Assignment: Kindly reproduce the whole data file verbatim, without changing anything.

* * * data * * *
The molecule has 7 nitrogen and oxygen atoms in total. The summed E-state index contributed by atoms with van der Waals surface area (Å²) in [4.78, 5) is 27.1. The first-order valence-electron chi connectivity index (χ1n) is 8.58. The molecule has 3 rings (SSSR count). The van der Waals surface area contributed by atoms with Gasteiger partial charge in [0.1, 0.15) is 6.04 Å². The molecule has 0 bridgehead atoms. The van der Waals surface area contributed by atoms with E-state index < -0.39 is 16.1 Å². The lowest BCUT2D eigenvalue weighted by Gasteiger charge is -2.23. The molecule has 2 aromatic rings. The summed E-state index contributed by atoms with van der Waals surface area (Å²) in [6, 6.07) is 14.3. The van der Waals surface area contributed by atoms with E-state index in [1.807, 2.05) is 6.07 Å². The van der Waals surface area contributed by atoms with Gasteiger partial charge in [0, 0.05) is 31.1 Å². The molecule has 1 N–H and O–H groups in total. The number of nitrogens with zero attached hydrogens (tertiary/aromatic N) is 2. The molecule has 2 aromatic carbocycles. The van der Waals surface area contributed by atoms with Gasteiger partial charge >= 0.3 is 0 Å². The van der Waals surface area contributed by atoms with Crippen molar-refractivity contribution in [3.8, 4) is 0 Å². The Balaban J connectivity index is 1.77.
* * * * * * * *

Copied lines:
The molecule has 7 nitrogen and oxygen atoms in total. The summed E-state index contributed by atoms with van der Waals surface area (Å²) in [4.78, 5) is 27.1. The first-order valence-electron chi connectivity index (χ1n) is 8.58. The molecule has 3 rings (SSSR count). The van der Waals surface area contributed by atoms with Gasteiger partial charge in [0.1, 0.15) is 6.04 Å². The molecule has 0 bridgehead atoms. The van der Waals surface area contributed by atoms with E-state index < -0.39 is 16.1 Å². The lowest BCUT2D eigenvalue weighted by Gasteiger charge is -2.23. The molecule has 2 aromatic rings. The summed E-state index contributed by atoms with van der Waals surface area (Å²) in [6, 6.07) is 14.3. The van der Waals surface area contributed by atoms with E-state index in [1.807, 2.05) is 6.07 Å². The van der Waals surface area contributed by atoms with Gasteiger partial charge in [0, 0.05) is 31.1 Å². The molecule has 1 N–H and O–H groups in total. The number of nitrogens with zero attached hydrogens (tertiary/aromatic N) is 2. The molecule has 2 aromatic carbocycles. The van der Waals surface area contributed by atoms with Gasteiger partial charge >= 0.3 is 0 Å². The van der Waals surface area contributed by atoms with Crippen molar-refractivity contribution in [3.8, 4) is 0 Å². The Balaban J connectivity index is 1.77.